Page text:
Rand Paul's Swag: Filibuster Edition

The “NSA spy blocker” at a discount, for a cause.
Griffin Hammond for Bloomberg Politics

Since the very start of Kentucky Senator Rand Paul's marathon speech against the renewal of the Patriot Act, his campaign has bought up Google ads pointing readers to his swag shop. For $30, a Paul fan can now buy the "Filibuster Starter Pack"—a combo of a shirt and sticker saying that "the NSA knows" who bought them, and a "spy blocker" to be placed on the user-facing camera of a laptop.

Screen Shot 2015-05-22 at 8.33.01 AM

This is some kind of deal. The NSA blocker, sold separately, costs $15, as does the T-shirt. But everything about Paul's campaign, at the moment, is wedded to the Patriot fight. While Paul has not said if he'll delay a vote again, and while he has scheduled book events between now and the June 1 expiration of the law, he's issuing missives to supporters about how the fight will not end.

"Spy state apologists in BOTH parties are fuming that I scrambled their scheme to ram through renewal of illegal domestic spying ahead of a holiday weekend," wrote Paul in a Thursday night fundraising message. "The crucial votes could come as soon as Saturday. And with time running out before this lawless legislation expires on May 31st, the clock is our ally." He echoed that in a video message:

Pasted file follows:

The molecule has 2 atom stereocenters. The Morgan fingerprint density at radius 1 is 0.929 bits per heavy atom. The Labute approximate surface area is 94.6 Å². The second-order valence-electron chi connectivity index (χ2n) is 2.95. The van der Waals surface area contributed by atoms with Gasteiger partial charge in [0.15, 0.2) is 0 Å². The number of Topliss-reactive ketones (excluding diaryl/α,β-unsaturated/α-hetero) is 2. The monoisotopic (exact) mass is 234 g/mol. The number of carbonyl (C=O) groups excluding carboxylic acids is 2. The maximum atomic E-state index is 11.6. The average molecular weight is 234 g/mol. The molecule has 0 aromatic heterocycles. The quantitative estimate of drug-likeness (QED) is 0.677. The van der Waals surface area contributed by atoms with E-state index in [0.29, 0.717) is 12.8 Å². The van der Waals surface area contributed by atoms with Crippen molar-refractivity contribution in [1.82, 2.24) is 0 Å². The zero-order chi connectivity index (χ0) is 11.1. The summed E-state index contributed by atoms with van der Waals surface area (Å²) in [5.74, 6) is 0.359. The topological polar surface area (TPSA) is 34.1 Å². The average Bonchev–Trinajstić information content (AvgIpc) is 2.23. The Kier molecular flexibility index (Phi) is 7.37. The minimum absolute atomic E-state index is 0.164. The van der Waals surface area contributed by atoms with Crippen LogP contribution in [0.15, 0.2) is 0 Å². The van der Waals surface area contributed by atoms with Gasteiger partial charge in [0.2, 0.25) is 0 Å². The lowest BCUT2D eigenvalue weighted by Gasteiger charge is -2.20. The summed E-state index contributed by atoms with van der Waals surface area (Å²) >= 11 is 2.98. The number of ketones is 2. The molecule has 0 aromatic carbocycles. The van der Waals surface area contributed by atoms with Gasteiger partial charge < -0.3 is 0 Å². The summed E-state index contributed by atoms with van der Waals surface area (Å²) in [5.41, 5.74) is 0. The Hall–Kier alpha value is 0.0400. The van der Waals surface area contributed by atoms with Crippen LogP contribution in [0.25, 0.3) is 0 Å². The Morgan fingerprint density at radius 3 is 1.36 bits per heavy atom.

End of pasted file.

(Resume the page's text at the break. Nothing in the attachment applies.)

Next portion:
Paul's speechifying and campaigning differed from the norm in one important way: It mattered in the real world. He had never tried to conceal his goal of putting public pressure on Congress to embarrass it out of a quick vote on the House's version of the USA Freedom Act or on a two-month extension of current spy programs. In his store, next to the swag featuring cute dogs, "Liberty Bro," and the senator's head spliced onto an image of John Paul Jones, Paul was offering a chance to commemorate the temporary humbling of the security state.

"When you wear the Rand Brand, you look good and stand for something bigger than all of us... liberty," reads ad copy on the Rand Paul store. "Thomas Jefferson would be proud."